Making resolutions and being resolute are clearly two different things. I’m doing fine on plans that I have some control over, but other things are more difficult. Writing is still not coming easily but the story is moving along. I realised today that I had hoped to finish it by last Christmas and that this year’s festive season is already looming. The Jaeckels are having a brief interlude in Batavia before continuing their trip. As I try to get more exercise walking early a couple of mornings a week, I spend most of the time mulling over the storyline (when I’m not staggering along, trying not to collapse in front of any of my neighbour’s houses). Perhaps this is why my story is coming together, because I actually have some time to think about what is happening in the story and what I would like to happen. I like to imagine that I am writing a better book by taking the extra time, but that might just be pandering to myself.

I read a lot more children’s literature now than I used to pre-the emergence of literate children and I have noticed that the best books are plot-driven. Many are as carefully and elaborately plotted and written as adult fiction (and in some cases much more so). These kind of well-plotted and written books are a kind of bridge book – books that children and adults can read with equal pleasure. Examples that I have recently read have been Lili Wilkinson’s Scatterheart and Garth Nix’s series The Keys of the Kingdom. Coincidently both authors are Australian and it’s been an unexpected pleasure to learn so much from Australian writers and to simply enjoy their writing. I’ve been meaning for weeks to spend a bit of time thinking and writing about Wilkinson’s book because her plotting and story structure are so good.

I’ve noticed that serious issues aren’t avoided in these books. They are woven into the story as they are woven into our lives. But they are dealt with in ways appropriate to the target ages of the readership. My book (for which I still don’t even have a working title) is aimed at young readers, but it is one that I would like adults to enjoy as well. So I have been mulling over ways to make that happen.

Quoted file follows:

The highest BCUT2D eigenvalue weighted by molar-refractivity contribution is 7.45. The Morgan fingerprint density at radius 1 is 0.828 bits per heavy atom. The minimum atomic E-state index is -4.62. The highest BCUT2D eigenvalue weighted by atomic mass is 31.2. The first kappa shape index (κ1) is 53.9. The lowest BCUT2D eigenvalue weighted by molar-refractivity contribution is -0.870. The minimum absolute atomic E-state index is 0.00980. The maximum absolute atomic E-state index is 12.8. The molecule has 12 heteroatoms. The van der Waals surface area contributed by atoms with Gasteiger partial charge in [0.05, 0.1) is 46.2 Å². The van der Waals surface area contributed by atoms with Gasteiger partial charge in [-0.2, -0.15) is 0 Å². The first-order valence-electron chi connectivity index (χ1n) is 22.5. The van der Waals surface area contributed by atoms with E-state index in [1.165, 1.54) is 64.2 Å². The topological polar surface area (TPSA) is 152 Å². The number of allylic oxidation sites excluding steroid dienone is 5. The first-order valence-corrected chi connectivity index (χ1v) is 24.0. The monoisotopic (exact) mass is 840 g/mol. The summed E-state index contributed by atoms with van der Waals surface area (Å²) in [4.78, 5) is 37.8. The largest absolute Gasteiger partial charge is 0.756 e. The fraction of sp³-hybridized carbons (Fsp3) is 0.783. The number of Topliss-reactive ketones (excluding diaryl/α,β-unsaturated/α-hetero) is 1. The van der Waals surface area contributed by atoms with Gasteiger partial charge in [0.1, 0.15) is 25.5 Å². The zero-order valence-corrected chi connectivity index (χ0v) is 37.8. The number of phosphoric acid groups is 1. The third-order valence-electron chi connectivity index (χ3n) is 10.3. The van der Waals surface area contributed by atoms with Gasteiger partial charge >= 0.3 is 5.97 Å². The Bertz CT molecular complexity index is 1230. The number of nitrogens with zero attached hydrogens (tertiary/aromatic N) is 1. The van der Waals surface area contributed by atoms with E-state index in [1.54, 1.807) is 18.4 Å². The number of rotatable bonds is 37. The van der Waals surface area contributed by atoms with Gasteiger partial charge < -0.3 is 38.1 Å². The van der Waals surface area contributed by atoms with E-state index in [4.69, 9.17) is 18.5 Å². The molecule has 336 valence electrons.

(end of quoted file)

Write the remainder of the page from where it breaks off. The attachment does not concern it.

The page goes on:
One of my other resolutions was to do with the house and some of that seems out of my control. Painting proceeds apace, but so does the calendar. I worked out that if I continued at the same rate, it would take me another four months (that I don’t have). We’ve fixed up some of the things the council wanted, but they are holding firm on the stair issue. Somehow we have to re-engineer both new stairs to have 75cm wide landings at the top. It’s heartbreaking and frustrating and definitely trying my tolerance, if not my sanity.

Amidst all of this, everyday life continues and my final resolution was to enjoy it and not to let all these other concerns strain over into family life. If I’m successful on any of the above, you’ll read it here.

Friday, 5 September 2008

Being resolute

In Australia I always think spring is a better time than the New Year to be making resolutions. New Year’s Eve falls in the middle of a long summer, after the end of the school year and all the fun and tensions of Christmas. The school year comes to an end in a flurry of activities, then there is a tiny pause in which the children explode with anticipation over Christmas. In our family there is also a birthday between the end of the school year and Christmas. There’s Christmas itself, delightful in the parts involving immediate family and sometimes less so in extended family, and often a long drive down to Sydney. I am often cranky and tired (even more so than usual). It’s no time to be planning major life changes or even minor adjustments.

Spring on the other hand is a season of promise and anticipation. One eases out of the coolness of winter with pleasure at the balminess of the spring air. If we’re in luck we have September rain, blossoms, grass and the promise of a less-dry summer. We haven’t yet hit the unrelenting heat of January and February when winter seems illusory. The world seems a nicer, more hopeful place.